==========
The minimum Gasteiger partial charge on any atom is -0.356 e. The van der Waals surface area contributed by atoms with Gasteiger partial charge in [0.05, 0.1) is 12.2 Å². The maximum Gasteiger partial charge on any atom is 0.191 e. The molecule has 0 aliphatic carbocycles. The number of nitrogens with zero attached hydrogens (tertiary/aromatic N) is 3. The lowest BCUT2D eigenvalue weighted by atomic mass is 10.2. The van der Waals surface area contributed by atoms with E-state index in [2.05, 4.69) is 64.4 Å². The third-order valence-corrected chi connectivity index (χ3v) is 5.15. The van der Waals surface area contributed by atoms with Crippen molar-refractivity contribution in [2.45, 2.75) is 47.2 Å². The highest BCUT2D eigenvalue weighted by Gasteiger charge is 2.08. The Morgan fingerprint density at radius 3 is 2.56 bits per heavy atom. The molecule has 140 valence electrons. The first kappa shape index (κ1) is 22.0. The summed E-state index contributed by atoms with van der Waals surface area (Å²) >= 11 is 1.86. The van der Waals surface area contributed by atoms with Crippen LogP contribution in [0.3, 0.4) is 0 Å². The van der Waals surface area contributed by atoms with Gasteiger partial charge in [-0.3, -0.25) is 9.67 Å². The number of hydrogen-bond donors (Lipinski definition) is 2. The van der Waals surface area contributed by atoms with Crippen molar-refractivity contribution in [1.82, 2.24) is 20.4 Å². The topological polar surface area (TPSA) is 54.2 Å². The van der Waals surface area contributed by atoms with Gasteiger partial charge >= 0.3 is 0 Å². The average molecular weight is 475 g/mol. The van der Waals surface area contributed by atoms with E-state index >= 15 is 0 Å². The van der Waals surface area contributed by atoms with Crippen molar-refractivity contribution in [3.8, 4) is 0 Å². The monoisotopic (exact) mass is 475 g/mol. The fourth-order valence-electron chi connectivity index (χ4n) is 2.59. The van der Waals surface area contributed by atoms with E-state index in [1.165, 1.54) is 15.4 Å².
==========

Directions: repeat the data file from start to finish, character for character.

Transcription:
The minimum Gasteiger partial charge on any atom is -0.356 e. The van der Waals surface area contributed by atoms with Gasteiger partial charge in [0.05, 0.1) is 12.2 Å². The maximum Gasteiger partial charge on any atom is 0.191 e. The molecule has 0 aliphatic carbocycles. The number of nitrogens with zero attached hydrogens (tertiary/aromatic N) is 3. The lowest BCUT2D eigenvalue weighted by atomic mass is 10.2. The van der Waals surface area contributed by atoms with E-state index in [2.05, 4.69) is 64.4 Å². The third-order valence-corrected chi connectivity index (χ3v) is 5.15. The van der Waals surface area contributed by atoms with Crippen molar-refractivity contribution in [2.45, 2.75) is 47.2 Å². The highest BCUT2D eigenvalue weighted by Gasteiger charge is 2.08. The Morgan fingerprint density at radius 3 is 2.56 bits per heavy atom. The molecule has 140 valence electrons. The first kappa shape index (κ1) is 22.0. The summed E-state index contributed by atoms with van der Waals surface area (Å²) >= 11 is 1.86. The van der Waals surface area contributed by atoms with Crippen LogP contribution in [0.3, 0.4) is 0 Å². The van der Waals surface area contributed by atoms with Gasteiger partial charge in [-0.3, -0.25) is 9.67 Å². The number of hydrogen-bond donors (Lipinski definition) is 2. The van der Waals surface area contributed by atoms with Crippen molar-refractivity contribution in [1.82, 2.24) is 20.4 Å². The topological polar surface area (TPSA) is 54.2 Å². The van der Waals surface area contributed by atoms with Gasteiger partial charge >= 0.3 is 0 Å². The average molecular weight is 475 g/mol. The van der Waals surface area contributed by atoms with E-state index >= 15 is 0 Å². The van der Waals surface area contributed by atoms with Crippen molar-refractivity contribution in [3.8, 4) is 0 Å². The monoisotopic (exact) mass is 475 g/mol. The fourth-order valence-electron chi connectivity index (χ4n) is 2.59. The van der Waals surface area contributed by atoms with E-state index in [1.165, 1.54) is 15.4 Å².